Some people go to business school to be inspired. Dr. Rand Askalan, EMBA ’17, arrived inspired and just needed the tools to bring her idea to life.
Dr. Askalan, who is a pediatric neurologist and neuroscientist, wanted to open a medical centre in Palestine offering integrated care for children with neurological and psychological disorders. A Palestinian-Canadian, she did volunteer medical work in Palestine once or twice a year and became aware of the lack of services compared to those available to her patients in Canada.
“I decided something had to be done about this and if I really wanted to make this institution happen, I needed to know the different aspects of running a project. I needed more than my skills as a scientist and a doctor,” she said.
Enter Ivey’s Executive MBA (EMBA).
Now she is CEO of the Palestinian Center of Excellence for Brain Development, Takween in Ramallah, Palestine. The centre’s name says it all, since Takween is the Arabic word for genesis or creation. Takween is indeed a new creation in Palestine. It is the area’s first centre offering collaborative services – from diagnosis and treatment to rehabilitation and special education services – for children with neurological and mental disorders.
“Takween was all about creating something for the children of my homeland. It’s my gift to them,” she said. “There is a lot of deprivation here; Palestinian children are faced with challenges that no other children in the world are or should be faced with. To bring Takween into their lives is my way of letting them know that they are entitled to have what other children in the rest of the world have – that’s what made me embark on this journey and what kept me going.”
Transitioning to the world of business
But her journey in creating the centre wasn’t easy. From learning new skills to pitching to investors, there were many hurdles to overcome along the way.
She began Ivey’s EMBA program in 2015 while working as a clinician-scientist at the University of Toronto and a neurology consultant with the Hospital for Sick Children in Toronto. Coming from a medical background without a single business course under her belt, made the program both challenging and extra rewarding.
“It opened up a whole new world for me that I knew nothing about. Most of the people in my class came from business backgrounds, but for me it was like learning a new language. It was an amazing journey,” she said.
Dr. Askalan said she recalls feeling intimidated during her first accounting class and she wondered if she’d made a mistake in taking the program. Professor Murray Bryant (now Emeritus) encouraged her by reminding her of what she had already accomplished.
“He said, ‘This is just the beginning, you’ll be fine. Look at what you’ve done in your life. Don’t tell me you can’t learn some accounting,’” she said. “The professors kept telling us to trust the process and eventually I did trust it.”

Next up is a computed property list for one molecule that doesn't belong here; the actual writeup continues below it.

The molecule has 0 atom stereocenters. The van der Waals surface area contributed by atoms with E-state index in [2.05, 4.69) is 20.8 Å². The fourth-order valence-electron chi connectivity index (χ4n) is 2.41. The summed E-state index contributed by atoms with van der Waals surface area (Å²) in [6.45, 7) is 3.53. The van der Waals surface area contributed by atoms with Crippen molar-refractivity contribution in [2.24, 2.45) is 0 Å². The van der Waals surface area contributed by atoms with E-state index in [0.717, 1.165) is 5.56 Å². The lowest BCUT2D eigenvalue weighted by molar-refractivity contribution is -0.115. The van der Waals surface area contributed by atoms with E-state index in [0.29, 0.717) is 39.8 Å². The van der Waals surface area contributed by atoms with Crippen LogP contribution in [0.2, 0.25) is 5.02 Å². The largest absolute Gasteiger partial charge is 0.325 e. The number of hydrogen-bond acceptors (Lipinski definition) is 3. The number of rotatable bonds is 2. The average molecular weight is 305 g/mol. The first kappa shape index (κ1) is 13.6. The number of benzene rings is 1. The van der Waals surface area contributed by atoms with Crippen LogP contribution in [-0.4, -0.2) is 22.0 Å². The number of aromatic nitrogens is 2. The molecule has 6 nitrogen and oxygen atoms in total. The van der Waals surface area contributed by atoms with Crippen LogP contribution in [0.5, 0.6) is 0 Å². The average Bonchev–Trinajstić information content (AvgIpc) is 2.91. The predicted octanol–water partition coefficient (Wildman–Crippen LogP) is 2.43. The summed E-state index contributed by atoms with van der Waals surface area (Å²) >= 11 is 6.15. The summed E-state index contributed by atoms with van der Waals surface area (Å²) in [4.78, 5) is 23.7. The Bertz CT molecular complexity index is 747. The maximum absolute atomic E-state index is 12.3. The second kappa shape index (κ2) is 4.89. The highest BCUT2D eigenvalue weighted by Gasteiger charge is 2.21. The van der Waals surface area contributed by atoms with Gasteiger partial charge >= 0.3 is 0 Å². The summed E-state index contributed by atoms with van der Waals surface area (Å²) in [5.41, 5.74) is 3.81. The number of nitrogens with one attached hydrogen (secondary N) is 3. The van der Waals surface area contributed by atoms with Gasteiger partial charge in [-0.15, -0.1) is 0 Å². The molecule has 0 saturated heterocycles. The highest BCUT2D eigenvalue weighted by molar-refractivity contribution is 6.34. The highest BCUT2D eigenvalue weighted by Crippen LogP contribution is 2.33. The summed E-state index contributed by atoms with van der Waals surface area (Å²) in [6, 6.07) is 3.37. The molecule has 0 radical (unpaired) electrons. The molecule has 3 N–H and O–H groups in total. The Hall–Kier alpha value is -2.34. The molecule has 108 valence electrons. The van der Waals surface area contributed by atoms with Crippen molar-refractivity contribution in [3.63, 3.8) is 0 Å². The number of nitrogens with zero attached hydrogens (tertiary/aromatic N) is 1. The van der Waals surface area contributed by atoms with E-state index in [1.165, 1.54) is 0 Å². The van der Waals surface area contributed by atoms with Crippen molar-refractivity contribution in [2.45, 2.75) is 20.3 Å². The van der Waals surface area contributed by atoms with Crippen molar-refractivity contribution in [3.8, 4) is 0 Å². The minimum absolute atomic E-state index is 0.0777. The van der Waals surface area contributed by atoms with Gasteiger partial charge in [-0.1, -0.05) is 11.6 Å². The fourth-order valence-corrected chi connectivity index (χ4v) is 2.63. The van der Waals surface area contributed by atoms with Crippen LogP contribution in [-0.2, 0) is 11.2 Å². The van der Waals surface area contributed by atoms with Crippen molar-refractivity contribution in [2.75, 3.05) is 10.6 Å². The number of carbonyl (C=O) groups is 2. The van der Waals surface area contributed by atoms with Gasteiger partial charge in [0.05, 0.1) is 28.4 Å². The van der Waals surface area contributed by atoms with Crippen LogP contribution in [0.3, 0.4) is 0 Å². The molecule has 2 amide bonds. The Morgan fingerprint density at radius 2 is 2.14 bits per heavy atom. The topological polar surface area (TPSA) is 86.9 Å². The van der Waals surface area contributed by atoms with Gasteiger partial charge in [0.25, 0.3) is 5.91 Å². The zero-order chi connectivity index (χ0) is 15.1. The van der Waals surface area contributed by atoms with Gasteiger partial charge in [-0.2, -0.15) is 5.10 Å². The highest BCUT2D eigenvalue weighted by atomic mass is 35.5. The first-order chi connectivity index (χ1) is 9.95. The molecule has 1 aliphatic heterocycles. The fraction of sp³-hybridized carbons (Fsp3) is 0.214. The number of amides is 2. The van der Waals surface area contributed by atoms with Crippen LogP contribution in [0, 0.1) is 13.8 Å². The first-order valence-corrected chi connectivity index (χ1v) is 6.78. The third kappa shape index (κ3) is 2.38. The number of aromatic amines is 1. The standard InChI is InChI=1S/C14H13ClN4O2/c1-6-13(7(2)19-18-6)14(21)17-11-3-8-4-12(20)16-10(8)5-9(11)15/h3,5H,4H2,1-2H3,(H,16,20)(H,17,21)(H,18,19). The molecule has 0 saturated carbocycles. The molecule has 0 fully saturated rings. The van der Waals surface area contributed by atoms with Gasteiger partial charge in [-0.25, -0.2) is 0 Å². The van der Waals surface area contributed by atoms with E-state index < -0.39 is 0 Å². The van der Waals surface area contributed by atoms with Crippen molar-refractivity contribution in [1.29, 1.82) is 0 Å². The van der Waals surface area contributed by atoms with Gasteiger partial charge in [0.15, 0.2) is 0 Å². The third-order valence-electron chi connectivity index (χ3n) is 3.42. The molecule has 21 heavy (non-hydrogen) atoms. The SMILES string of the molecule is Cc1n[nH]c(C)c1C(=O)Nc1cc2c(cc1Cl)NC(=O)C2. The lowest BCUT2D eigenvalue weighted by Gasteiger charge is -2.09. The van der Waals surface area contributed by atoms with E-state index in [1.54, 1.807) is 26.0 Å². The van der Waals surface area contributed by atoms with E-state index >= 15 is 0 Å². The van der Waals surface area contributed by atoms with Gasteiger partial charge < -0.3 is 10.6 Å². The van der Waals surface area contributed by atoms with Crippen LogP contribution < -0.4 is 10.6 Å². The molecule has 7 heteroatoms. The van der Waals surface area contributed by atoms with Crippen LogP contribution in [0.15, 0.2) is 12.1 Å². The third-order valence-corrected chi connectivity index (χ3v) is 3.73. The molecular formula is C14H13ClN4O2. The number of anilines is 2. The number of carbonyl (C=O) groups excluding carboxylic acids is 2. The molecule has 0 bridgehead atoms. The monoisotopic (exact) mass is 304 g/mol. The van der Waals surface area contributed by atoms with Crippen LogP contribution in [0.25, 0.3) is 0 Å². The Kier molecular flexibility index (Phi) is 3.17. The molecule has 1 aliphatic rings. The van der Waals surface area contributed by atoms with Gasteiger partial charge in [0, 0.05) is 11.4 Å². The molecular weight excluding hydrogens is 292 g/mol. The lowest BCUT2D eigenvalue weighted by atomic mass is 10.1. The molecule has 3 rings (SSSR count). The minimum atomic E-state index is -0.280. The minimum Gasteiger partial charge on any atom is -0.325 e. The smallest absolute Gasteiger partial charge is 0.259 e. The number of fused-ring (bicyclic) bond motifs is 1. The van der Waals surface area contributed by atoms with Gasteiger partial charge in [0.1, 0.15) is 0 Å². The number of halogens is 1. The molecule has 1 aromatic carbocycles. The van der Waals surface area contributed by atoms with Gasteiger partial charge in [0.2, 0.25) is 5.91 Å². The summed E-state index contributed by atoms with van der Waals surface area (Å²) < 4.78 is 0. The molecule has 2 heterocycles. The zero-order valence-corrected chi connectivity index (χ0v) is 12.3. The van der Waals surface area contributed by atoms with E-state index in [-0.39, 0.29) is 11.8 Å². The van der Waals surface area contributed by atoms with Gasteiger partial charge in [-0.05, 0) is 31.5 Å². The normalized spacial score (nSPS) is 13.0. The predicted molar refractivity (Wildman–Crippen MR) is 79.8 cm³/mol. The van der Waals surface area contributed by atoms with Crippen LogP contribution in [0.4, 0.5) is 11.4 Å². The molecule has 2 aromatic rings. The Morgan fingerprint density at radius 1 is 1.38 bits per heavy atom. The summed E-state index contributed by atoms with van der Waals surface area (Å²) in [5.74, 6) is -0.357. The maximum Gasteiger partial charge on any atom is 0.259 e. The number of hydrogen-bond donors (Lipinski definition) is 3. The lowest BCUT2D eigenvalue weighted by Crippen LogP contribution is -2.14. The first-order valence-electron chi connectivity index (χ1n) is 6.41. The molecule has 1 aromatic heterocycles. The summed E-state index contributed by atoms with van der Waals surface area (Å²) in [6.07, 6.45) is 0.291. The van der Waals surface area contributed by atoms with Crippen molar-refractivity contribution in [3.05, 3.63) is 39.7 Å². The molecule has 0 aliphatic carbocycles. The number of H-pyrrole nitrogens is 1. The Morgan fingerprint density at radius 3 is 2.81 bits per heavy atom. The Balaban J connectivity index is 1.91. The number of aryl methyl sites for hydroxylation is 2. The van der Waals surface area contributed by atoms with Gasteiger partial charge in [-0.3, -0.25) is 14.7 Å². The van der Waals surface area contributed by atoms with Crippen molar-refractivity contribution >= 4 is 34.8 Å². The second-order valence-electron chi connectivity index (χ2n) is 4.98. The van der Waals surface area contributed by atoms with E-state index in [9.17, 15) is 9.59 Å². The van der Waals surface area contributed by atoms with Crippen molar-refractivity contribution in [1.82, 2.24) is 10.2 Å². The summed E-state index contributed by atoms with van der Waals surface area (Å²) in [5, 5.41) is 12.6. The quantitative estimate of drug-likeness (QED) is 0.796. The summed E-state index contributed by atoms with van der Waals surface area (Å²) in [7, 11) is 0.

Building a network
Her classmates also encouraged her, especially once she completed the program and began the tough task of pitching the idea to investors. It reminded her of an experience she had in the program when she pitched to Michael Hyatt, who was then one of the dragons on CBC TV's Next Gen Den. He told her it was a great idea, but he didn’t think she would find people who will invest in it.
The real world was tough, so when the rejections were too many to handle, her EMBA friends were there to tell her to keep going.
“They were a lifeline for me, especially during the down times,” she said. “I’d start questioning myself, but they’d tell me I can do it.”
Bringing an idea to life
They were right. She opened the centre on March 2, 2019.
“It’s a dream come true, a lifetime dream that actually happened,” she said. “Now I want to say thank you to Ivey for the support. Every time we had a personal paper to write, I wrote about Takween. Everybody saw my passion and they both encouraged me and gave me their criticism. I am very thankful for that.”
Now Dr. Askalan is onto the second part of her journey: sustaining the institution. Although she’d like to eventually expand the operation, either by opening satellite locations or offering services through telemedicine technologies, her first task is to make the institution stronger.
“The next step is outreach so I can reach those faraway places, but the operation is still in its infancy and I have a lot to learn,” she said.
Given how far she has come and the skills she has gained, Dr. Askalan is not afraid of the challenge.
“I’m still not in my comfort zone, but I came out of my comfort zone a long time ago so I’ve gotten used to that. Without what I learned in my EMBA, I would be totally overwhelmed. The skills that I’ve learned are invaluable,” she said.